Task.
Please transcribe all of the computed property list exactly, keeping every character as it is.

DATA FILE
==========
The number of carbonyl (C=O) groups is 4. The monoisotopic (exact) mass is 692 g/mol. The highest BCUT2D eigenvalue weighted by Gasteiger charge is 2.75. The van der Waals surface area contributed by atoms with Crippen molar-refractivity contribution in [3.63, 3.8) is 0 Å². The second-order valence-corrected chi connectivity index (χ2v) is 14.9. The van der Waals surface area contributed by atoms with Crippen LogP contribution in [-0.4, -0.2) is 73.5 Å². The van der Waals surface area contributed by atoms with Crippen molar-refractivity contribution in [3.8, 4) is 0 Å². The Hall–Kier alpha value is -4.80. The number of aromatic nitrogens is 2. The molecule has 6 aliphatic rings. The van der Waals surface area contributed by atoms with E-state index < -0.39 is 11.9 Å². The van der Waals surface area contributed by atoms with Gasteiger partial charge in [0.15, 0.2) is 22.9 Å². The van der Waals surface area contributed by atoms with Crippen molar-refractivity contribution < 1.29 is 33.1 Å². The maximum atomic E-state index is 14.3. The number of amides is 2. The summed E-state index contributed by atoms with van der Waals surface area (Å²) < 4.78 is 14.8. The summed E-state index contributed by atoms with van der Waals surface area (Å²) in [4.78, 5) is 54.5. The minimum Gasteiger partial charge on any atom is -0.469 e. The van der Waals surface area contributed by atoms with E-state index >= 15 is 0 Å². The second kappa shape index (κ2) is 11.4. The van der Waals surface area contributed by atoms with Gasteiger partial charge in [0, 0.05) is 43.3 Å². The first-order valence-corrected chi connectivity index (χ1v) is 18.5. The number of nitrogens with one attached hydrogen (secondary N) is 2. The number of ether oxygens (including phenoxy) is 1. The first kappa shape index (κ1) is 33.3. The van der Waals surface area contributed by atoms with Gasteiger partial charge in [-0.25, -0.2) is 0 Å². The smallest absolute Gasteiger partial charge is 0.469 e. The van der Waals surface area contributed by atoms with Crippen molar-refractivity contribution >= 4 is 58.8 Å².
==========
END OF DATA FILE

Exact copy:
The number of carbonyl (C=O) groups is 4. The monoisotopic (exact) mass is 692 g/mol. The highest BCUT2D eigenvalue weighted by Gasteiger charge is 2.75. The van der Waals surface area contributed by atoms with Crippen molar-refractivity contribution in [3.63, 3.8) is 0 Å². The second-order valence-corrected chi connectivity index (χ2v) is 14.9. The van der Waals surface area contributed by atoms with Crippen LogP contribution in [-0.4, -0.2) is 73.5 Å². The van der Waals surface area contributed by atoms with Crippen molar-refractivity contribution in [3.8, 4) is 0 Å². The Hall–Kier alpha value is -4.80. The number of aromatic nitrogens is 2. The molecule has 6 aliphatic rings. The van der Waals surface area contributed by atoms with E-state index < -0.39 is 11.9 Å². The van der Waals surface area contributed by atoms with Gasteiger partial charge in [0.15, 0.2) is 22.9 Å². The van der Waals surface area contributed by atoms with Crippen molar-refractivity contribution < 1.29 is 33.1 Å². The maximum atomic E-state index is 14.3. The number of amides is 2. The summed E-state index contributed by atoms with van der Waals surface area (Å²) < 4.78 is 14.8. The summed E-state index contributed by atoms with van der Waals surface area (Å²) in [4.78, 5) is 54.5. The minimum Gasteiger partial charge on any atom is -0.469 e. The van der Waals surface area contributed by atoms with E-state index >= 15 is 0 Å². The second kappa shape index (κ2) is 11.4. The van der Waals surface area contributed by atoms with Gasteiger partial charge in [0, 0.05) is 43.3 Å². The first-order valence-corrected chi connectivity index (χ1v) is 18.5. The number of nitrogens with one attached hydrogen (secondary N) is 2. The number of ether oxygens (including phenoxy) is 1. The first kappa shape index (κ1) is 33.3. The van der Waals surface area contributed by atoms with Gasteiger partial charge in [-0.25, -0.2) is 0 Å². The smallest absolute Gasteiger partial charge is 0.469 e. The van der Waals surface area contributed by atoms with Crippen molar-refractivity contribution >= 4 is 58.8 Å².